All levels of government need to come together to help solve flood-related infrastructure issues on Manitoba’s largest First Nation, community leaders said.
“There is serious work to do,” William Sutherland, Peguis First Nation’s director of emergency management, said in an interview Sunday as the flood-battered community north of Winnipeg was toiling to again try and shore up structures, roads and homes as water levels rise from recent rainfall.
“There is a lot of infrastructure work that needs to be done,” Sutherland said.
On Thursday, Peguis reinstated a state of emergency due to high winds and rainfall.
Its latest flood fight comes as the community is still assessing how it will pick up the pieces from last month’s flood.
Roughly 1,900 evacuees from Peguis still haven’t returned to their homes. “It was just too risky for people to come back right now,” said Sutherland.
Peguis Chief Glenn Hudson told CBC on Sunday some of those people might not be able to come back for up to two years. Hudson said crews had identified 60 homes in the community as “written off” in terms of damage from the current flooding; about 300 people who lived in them are directly affected, he added.
Now, an added concern: Sutherland said some community homes now also have roof issues contributing to the flooding.
Sutherland said the First Nation has been working on putting ring dikes and berms around homes, but a longer-term solution is needed.
He pointed to a major highway – Highway 224 – which runs through the community and is a connection to the province’s south for many communities to the north of Peguis.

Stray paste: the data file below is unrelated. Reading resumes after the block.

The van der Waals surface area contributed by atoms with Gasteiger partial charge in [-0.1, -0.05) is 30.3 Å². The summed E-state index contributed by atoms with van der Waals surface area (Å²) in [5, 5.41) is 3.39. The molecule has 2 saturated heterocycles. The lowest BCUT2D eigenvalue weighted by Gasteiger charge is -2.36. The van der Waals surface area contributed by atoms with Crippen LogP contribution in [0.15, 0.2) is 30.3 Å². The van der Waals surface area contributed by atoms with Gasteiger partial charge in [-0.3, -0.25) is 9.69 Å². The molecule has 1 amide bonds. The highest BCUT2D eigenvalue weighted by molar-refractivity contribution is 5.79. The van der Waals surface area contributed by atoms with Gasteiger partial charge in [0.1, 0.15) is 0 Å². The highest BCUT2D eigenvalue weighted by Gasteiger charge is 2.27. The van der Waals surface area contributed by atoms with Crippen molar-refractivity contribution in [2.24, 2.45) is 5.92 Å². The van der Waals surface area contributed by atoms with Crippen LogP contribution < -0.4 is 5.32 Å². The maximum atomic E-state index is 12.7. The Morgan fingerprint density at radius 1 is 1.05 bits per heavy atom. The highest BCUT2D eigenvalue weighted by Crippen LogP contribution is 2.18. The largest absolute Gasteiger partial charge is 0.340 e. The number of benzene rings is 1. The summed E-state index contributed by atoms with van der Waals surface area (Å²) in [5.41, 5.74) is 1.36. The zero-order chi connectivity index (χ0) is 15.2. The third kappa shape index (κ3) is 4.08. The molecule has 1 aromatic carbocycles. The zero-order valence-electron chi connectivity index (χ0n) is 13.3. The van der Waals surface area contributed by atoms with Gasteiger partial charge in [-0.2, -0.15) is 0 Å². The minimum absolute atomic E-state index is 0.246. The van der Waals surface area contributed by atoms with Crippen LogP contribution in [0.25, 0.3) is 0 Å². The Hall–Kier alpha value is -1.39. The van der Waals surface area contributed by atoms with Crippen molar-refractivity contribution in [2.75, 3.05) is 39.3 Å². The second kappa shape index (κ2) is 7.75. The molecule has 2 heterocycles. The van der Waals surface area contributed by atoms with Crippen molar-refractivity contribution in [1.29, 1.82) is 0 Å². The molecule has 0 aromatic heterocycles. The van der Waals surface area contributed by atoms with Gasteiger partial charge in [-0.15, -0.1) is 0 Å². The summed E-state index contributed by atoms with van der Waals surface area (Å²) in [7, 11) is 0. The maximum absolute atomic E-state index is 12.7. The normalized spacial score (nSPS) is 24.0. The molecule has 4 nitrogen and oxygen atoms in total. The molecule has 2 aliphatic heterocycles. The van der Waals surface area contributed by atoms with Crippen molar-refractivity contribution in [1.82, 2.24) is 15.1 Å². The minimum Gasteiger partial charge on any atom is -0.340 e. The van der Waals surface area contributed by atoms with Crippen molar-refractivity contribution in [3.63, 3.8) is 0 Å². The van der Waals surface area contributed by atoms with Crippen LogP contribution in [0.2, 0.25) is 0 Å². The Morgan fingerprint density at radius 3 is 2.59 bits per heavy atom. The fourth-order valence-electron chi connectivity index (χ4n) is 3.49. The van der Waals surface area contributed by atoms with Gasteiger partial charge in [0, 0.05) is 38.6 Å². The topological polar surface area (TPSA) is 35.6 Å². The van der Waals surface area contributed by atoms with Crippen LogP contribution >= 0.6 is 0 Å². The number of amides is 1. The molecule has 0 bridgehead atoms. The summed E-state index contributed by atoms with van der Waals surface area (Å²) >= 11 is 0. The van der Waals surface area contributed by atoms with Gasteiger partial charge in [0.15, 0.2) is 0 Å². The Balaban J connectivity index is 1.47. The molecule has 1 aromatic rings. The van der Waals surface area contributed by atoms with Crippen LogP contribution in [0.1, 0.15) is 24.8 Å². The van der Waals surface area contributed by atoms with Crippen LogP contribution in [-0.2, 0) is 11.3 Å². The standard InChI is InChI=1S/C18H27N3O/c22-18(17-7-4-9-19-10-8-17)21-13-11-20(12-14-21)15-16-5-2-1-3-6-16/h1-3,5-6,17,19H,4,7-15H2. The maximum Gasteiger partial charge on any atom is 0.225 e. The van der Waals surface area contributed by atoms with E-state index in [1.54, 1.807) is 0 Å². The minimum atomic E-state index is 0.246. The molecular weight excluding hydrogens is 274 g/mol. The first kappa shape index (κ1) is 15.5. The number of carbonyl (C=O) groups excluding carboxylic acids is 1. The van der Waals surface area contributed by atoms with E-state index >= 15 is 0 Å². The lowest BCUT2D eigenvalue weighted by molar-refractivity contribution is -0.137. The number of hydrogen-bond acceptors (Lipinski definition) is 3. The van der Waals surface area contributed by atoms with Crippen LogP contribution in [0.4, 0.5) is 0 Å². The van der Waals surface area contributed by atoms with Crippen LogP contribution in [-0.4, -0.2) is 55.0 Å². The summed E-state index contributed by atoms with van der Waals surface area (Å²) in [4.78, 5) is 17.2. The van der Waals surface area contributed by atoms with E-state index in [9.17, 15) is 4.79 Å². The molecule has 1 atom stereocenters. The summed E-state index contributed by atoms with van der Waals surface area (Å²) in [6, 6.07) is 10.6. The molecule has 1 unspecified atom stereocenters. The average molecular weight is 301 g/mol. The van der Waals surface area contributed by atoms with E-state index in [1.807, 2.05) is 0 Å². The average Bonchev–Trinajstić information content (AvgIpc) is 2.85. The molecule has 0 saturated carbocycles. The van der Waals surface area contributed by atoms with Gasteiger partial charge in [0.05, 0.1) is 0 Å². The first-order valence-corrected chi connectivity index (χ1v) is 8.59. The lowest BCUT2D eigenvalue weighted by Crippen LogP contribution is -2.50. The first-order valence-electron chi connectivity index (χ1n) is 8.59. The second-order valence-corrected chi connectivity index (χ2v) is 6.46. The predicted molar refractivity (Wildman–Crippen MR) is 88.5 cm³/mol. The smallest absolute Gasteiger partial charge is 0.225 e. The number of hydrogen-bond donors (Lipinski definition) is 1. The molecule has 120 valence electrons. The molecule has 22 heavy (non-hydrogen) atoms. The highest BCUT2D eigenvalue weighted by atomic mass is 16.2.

Sutherland said since he was young the road has been hit by flood waters more than 20 times, yet the province has not worked to build it up and protect it from happening.
The lack of attention to the issue is frustrating, Sutherland said.
Peguis — the largest First Nation in Manitoba, with 3,521 members usually living on reserve and 6,504 off-reserve members — is no stranger to flooding.
In 1907, the people of the former St. Peter’s Reserve were forced onto the flood-prone delta where Peguis is today, about 160 kilometres north of Winnipeg.
Federal Northern Affairs Minister Dan Vandal previously said his office had received a copy of the long-term infrastructure plans proposed by Peguis and that he’d work co-operatively with the First Nation on long-term solutions.
The federal government has provided $2.5 million to the First Nation. But Hudson said much more needs to be done, and soon, for long-term flood mitigation measures.
Provincial officials have also promised to work with leaders in Peguis and with the federal government to improve flood protection in the community, a spokesperson for the provincial government said last month.
Hudson told CBC the community has the plans for the long-term fixes but about $300 million is needed to put them in place. Government is listening and there’s dialogue, he said, but what’s needed are agreements and capital.
“We need major money, major capital investment in terms of our infrastructure,” said Hudson.
Hudson estimated the long-term solutions could take from three to five years to be put in place. “But we still need solutions for the short term,” he said.